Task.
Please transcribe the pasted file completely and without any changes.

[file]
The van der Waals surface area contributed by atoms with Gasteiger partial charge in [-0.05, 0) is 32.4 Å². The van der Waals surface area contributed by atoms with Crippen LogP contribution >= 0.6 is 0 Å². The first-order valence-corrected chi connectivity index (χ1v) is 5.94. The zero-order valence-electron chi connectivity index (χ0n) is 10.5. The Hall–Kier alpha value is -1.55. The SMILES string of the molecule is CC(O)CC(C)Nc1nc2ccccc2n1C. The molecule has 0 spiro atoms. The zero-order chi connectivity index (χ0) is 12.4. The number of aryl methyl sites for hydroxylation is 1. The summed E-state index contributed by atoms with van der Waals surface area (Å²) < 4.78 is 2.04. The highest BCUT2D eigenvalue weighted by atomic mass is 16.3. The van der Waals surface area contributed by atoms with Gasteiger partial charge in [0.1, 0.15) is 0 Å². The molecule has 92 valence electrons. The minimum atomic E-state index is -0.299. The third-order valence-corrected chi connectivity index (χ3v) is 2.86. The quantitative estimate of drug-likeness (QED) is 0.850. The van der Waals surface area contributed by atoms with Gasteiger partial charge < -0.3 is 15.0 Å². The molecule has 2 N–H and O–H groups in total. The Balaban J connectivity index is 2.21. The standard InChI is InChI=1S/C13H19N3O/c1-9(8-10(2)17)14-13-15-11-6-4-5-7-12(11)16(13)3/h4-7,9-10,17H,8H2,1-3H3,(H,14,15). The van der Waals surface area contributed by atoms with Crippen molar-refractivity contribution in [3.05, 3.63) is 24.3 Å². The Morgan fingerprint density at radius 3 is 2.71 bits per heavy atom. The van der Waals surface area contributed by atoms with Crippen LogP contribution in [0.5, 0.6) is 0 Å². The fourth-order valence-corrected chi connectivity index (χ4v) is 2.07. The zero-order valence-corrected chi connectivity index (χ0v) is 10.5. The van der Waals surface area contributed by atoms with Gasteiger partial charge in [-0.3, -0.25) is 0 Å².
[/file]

The van der Waals surface area contributed by atoms with Gasteiger partial charge in [-0.05, 0) is 32.4 Å². The van der Waals surface area contributed by atoms with Crippen LogP contribution >= 0.6 is 0 Å². The first-order valence-corrected chi connectivity index (χ1v) is 5.94. The zero-order valence-electron chi connectivity index (χ0n) is 10.5. The Hall–Kier alpha value is -1.55. The SMILES string of the molecule is CC(O)CC(C)Nc1nc2ccccc2n1C. The molecule has 0 spiro atoms. The zero-order chi connectivity index (χ0) is 12.4. The number of aryl methyl sites for hydroxylation is 1. The summed E-state index contributed by atoms with van der Waals surface area (Å²) < 4.78 is 2.04. The highest BCUT2D eigenvalue weighted by atomic mass is 16.3. The van der Waals surface area contributed by atoms with Gasteiger partial charge in [0.1, 0.15) is 0 Å². The molecule has 92 valence electrons. The minimum atomic E-state index is -0.299. The third-order valence-corrected chi connectivity index (χ3v) is 2.86. The quantitative estimate of drug-likeness (QED) is 0.850. The van der Waals surface area contributed by atoms with Gasteiger partial charge < -0.3 is 15.0 Å². The molecule has 2 N–H and O–H groups in total. The Balaban J connectivity index is 2.21. The standard InChI is InChI=1S/C13H19N3O/c1-9(8-10(2)17)14-13-15-11-6-4-5-7-12(11)16(13)3/h4-7,9-10,17H,8H2,1-3H3,(H,14,15). The van der Waals surface area contributed by atoms with Crippen molar-refractivity contribution in [3.05, 3.63) is 24.3 Å². The Morgan fingerprint density at radius 3 is 2.71 bits per heavy atom. The van der Waals surface area contributed by atoms with Crippen LogP contribution in [0.5, 0.6) is 0 Å². The fourth-order valence-corrected chi connectivity index (χ4v) is 2.07. The zero-order valence-corrected chi connectivity index (χ0v) is 10.5. The van der Waals surface area contributed by atoms with Gasteiger partial charge in [-0.3, -0.25) is 0 Å².